For the vast majority of the Shana Ba’aretz girls, a year in midrasha has meant that we have been faced with the challenge to celebrate most of the holidays without our family. While this can cause some nostalgia and the occasional homesickness, it also means that we have had the opportunity to make the chaggim infinitely special- we have been given a chance to really make them, for the first time, our own.
Purim proved to be no exception: the atmosphere that permeates Israel during the month of Adar is indescribable. Everywhere you go there are people in costumes, singing in the streets of Jerusalem. Personally, Purim turned out to be one of the loveliest and most meaningful holidays I have ever experienced.
One of the events that really added to the Purim experience on a personal level was the Shuk Purim that the Shana Ba’aretz girls ran for the community of Pat.
We transformed Nishmat’s parking lot into a palace themed carnival, complete with “court jesters,” food, games, and prizes. My favorite part was seeing the plethora of costume choices. They ranged from the traditional Mordechai and Esther, to Winnie the Pooh characters, princesses, artists and animals. I had the personal privilege of being the photographer. Through my lens I observed the wonderfully unique personalities that each kid added to the group.
The Shuk allowed us to become a bigger part of the community of Pat as a whole. The week before Purim many of us walked around the area, even in the pouring rain, inviting all the families to join us in the festivities. While many of us visit families in Pat during our weekly volunteering hours, it is still a challenge to truly connect to the community as a complete entity. The carnival offered us the opportunity to take an active role in creating a fun and interactive space for the neighborhood- geared towards sharing the joy of Adar together with our guests. Kids from all different types of families came to participate in the Purim celebrations. They showed off their costumes in the costume contest, dove for candy in the candy pit, won prizes by pinning the tail on Vashti, and danced to Purim themed music with our clowns.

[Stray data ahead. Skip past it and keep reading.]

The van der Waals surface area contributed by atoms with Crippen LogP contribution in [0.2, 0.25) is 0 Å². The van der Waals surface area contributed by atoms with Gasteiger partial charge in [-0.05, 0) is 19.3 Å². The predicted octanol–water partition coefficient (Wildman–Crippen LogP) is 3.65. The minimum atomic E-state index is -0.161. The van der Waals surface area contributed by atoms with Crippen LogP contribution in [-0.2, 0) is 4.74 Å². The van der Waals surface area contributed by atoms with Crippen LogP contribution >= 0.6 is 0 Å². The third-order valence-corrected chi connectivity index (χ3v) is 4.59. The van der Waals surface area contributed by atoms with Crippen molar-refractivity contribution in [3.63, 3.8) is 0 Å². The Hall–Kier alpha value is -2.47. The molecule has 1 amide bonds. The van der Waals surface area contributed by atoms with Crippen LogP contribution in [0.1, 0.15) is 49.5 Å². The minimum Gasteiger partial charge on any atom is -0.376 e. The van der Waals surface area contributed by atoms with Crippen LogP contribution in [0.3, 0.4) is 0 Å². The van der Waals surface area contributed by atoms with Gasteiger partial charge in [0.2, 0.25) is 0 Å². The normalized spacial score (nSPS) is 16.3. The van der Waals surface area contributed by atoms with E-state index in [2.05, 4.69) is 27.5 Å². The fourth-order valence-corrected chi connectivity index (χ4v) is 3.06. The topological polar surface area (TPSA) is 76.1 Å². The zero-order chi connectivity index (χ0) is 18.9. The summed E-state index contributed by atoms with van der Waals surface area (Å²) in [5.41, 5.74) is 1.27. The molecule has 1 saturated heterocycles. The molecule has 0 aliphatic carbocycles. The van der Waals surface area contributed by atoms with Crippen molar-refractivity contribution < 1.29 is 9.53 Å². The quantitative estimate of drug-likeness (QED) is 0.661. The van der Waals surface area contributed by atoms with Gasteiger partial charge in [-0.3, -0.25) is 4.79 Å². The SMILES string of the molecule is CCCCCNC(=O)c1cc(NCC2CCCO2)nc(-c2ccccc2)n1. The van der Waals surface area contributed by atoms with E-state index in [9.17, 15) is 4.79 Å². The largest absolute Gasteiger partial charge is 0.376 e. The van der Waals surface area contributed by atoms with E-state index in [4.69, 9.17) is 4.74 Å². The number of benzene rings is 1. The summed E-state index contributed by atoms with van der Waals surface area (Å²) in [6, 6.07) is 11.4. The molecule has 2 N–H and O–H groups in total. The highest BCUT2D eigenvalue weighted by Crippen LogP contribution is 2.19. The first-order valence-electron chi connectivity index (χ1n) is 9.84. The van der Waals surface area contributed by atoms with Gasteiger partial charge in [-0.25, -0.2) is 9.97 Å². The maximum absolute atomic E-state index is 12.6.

The carnival was well enjoyed by parents and kids alike, and made the us feel as though we were a part of a new type of family during Purim- one that was warm and communal.